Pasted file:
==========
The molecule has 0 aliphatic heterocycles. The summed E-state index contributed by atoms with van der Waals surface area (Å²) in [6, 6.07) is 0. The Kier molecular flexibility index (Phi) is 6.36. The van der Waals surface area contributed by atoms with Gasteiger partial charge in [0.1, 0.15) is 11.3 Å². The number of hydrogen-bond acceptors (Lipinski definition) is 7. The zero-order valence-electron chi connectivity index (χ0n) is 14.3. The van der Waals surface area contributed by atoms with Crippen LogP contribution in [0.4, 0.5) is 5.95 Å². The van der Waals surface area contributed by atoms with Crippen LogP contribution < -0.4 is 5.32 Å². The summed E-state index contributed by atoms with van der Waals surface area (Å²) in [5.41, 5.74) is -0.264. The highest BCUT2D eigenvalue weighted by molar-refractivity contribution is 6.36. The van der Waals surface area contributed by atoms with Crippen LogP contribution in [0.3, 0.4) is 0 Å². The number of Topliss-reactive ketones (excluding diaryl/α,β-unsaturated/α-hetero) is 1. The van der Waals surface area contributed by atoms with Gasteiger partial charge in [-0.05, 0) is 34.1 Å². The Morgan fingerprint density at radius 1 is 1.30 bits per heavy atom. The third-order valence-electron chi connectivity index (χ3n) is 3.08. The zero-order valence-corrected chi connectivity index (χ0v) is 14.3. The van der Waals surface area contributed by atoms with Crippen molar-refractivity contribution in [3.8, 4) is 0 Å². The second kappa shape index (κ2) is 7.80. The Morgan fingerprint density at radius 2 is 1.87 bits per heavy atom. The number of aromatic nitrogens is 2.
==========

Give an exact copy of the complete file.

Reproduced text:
The molecule has 0 aliphatic heterocycles. The summed E-state index contributed by atoms with van der Waals surface area (Å²) in [6, 6.07) is 0. The Kier molecular flexibility index (Phi) is 6.36. The van der Waals surface area contributed by atoms with Gasteiger partial charge in [0.1, 0.15) is 11.3 Å². The number of hydrogen-bond acceptors (Lipinski definition) is 7. The zero-order valence-electron chi connectivity index (χ0n) is 14.3. The van der Waals surface area contributed by atoms with Crippen LogP contribution in [0.4, 0.5) is 5.95 Å². The van der Waals surface area contributed by atoms with Crippen LogP contribution < -0.4 is 5.32 Å². The summed E-state index contributed by atoms with van der Waals surface area (Å²) in [5.41, 5.74) is -0.264. The highest BCUT2D eigenvalue weighted by molar-refractivity contribution is 6.36. The van der Waals surface area contributed by atoms with Crippen LogP contribution in [0.3, 0.4) is 0 Å². The number of Topliss-reactive ketones (excluding diaryl/α,β-unsaturated/α-hetero) is 1. The van der Waals surface area contributed by atoms with Gasteiger partial charge in [-0.05, 0) is 34.1 Å². The Morgan fingerprint density at radius 1 is 1.30 bits per heavy atom. The third-order valence-electron chi connectivity index (χ3n) is 3.08. The zero-order valence-corrected chi connectivity index (χ0v) is 14.3. The van der Waals surface area contributed by atoms with Crippen molar-refractivity contribution in [3.8, 4) is 0 Å². The second kappa shape index (κ2) is 7.80. The Morgan fingerprint density at radius 2 is 1.87 bits per heavy atom. The number of aromatic nitrogens is 2.